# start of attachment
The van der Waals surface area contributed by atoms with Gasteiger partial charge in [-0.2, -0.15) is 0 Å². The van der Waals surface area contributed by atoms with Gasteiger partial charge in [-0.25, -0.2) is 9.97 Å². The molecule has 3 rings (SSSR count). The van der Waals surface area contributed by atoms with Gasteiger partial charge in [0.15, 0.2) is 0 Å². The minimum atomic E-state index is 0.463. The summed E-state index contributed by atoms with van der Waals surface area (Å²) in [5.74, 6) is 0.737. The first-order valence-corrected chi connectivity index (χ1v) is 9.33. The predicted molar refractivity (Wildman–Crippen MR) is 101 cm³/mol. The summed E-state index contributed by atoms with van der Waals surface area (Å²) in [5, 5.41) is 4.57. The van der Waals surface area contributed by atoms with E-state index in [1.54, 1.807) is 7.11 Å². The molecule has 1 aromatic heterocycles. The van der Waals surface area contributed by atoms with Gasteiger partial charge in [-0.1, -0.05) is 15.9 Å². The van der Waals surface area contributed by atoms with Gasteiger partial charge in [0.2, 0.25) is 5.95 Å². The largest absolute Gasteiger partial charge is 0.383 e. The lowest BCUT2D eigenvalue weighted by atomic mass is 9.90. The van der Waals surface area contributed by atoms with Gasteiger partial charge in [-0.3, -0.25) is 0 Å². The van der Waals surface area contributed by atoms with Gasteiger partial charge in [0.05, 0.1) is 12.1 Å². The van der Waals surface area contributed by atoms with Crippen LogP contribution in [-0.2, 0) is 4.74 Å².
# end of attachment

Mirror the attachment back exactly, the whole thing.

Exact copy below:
The van der Waals surface area contributed by atoms with Gasteiger partial charge in [-0.2, -0.15) is 0 Å². The van der Waals surface area contributed by atoms with Gasteiger partial charge in [-0.25, -0.2) is 9.97 Å². The molecule has 3 rings (SSSR count). The van der Waals surface area contributed by atoms with Gasteiger partial charge in [0.15, 0.2) is 0 Å². The minimum atomic E-state index is 0.463. The summed E-state index contributed by atoms with van der Waals surface area (Å²) in [5.74, 6) is 0.737. The first-order valence-corrected chi connectivity index (χ1v) is 9.33. The predicted molar refractivity (Wildman–Crippen MR) is 101 cm³/mol. The summed E-state index contributed by atoms with van der Waals surface area (Å²) in [5, 5.41) is 4.57. The van der Waals surface area contributed by atoms with E-state index in [1.54, 1.807) is 7.11 Å². The molecule has 1 aromatic heterocycles. The van der Waals surface area contributed by atoms with Gasteiger partial charge in [-0.1, -0.05) is 15.9 Å². The van der Waals surface area contributed by atoms with Gasteiger partial charge in [0.2, 0.25) is 5.95 Å². The largest absolute Gasteiger partial charge is 0.383 e. The lowest BCUT2D eigenvalue weighted by atomic mass is 9.90. The van der Waals surface area contributed by atoms with Gasteiger partial charge in [-0.3, -0.25) is 0 Å². The van der Waals surface area contributed by atoms with Gasteiger partial charge in [0.05, 0.1) is 12.1 Å². The van der Waals surface area contributed by atoms with Crippen LogP contribution in [-0.2, 0) is 4.74 Å².